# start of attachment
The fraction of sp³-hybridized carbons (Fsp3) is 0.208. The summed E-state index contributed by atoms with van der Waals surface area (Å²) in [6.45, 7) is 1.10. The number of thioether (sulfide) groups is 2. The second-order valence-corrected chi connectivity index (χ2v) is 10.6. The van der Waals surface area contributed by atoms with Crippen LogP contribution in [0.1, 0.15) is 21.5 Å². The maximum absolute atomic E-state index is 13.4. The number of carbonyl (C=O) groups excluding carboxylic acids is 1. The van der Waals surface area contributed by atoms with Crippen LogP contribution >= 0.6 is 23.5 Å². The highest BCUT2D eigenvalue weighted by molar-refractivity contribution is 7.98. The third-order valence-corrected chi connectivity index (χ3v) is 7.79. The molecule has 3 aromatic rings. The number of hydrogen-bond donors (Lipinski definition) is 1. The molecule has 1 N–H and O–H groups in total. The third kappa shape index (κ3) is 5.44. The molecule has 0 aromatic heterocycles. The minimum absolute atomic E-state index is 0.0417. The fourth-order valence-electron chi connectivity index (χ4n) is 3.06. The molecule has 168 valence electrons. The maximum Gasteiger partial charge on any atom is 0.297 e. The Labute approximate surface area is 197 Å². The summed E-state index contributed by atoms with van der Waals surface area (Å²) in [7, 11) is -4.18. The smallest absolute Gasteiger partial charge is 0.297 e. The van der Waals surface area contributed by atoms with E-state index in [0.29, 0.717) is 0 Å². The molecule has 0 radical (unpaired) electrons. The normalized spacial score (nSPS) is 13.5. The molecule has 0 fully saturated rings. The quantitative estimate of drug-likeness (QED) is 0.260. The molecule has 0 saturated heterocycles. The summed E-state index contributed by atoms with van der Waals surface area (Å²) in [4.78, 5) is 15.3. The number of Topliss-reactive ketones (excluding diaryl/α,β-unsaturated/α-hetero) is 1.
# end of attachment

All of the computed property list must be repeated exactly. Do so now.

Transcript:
The fraction of sp³-hybridized carbons (Fsp3) is 0.208. The summed E-state index contributed by atoms with van der Waals surface area (Å²) in [6.45, 7) is 1.10. The number of thioether (sulfide) groups is 2. The second-order valence-corrected chi connectivity index (χ2v) is 10.6. The van der Waals surface area contributed by atoms with Crippen LogP contribution in [0.1, 0.15) is 21.5 Å². The maximum absolute atomic E-state index is 13.4. The number of carbonyl (C=O) groups excluding carboxylic acids is 1. The van der Waals surface area contributed by atoms with Crippen LogP contribution >= 0.6 is 23.5 Å². The highest BCUT2D eigenvalue weighted by molar-refractivity contribution is 7.98. The third-order valence-corrected chi connectivity index (χ3v) is 7.79. The molecule has 3 aromatic rings. The number of hydrogen-bond donors (Lipinski definition) is 1. The molecule has 1 N–H and O–H groups in total. The third kappa shape index (κ3) is 5.44. The molecule has 0 aromatic heterocycles. The minimum absolute atomic E-state index is 0.0417. The fourth-order valence-electron chi connectivity index (χ4n) is 3.06. The molecule has 168 valence electrons. The maximum Gasteiger partial charge on any atom is 0.297 e. The Labute approximate surface area is 197 Å². The summed E-state index contributed by atoms with van der Waals surface area (Å²) in [7, 11) is -4.18. The smallest absolute Gasteiger partial charge is 0.297 e. The van der Waals surface area contributed by atoms with E-state index in [0.29, 0.717) is 0 Å². The molecule has 0 radical (unpaired) electrons. The normalized spacial score (nSPS) is 13.5. The molecule has 0 fully saturated rings. The quantitative estimate of drug-likeness (QED) is 0.260. The molecule has 0 saturated heterocycles. The summed E-state index contributed by atoms with van der Waals surface area (Å²) in [4.78, 5) is 15.3. The number of Topliss-reactive ketones (excluding diaryl/α,β-unsaturated/α-hetero) is 1.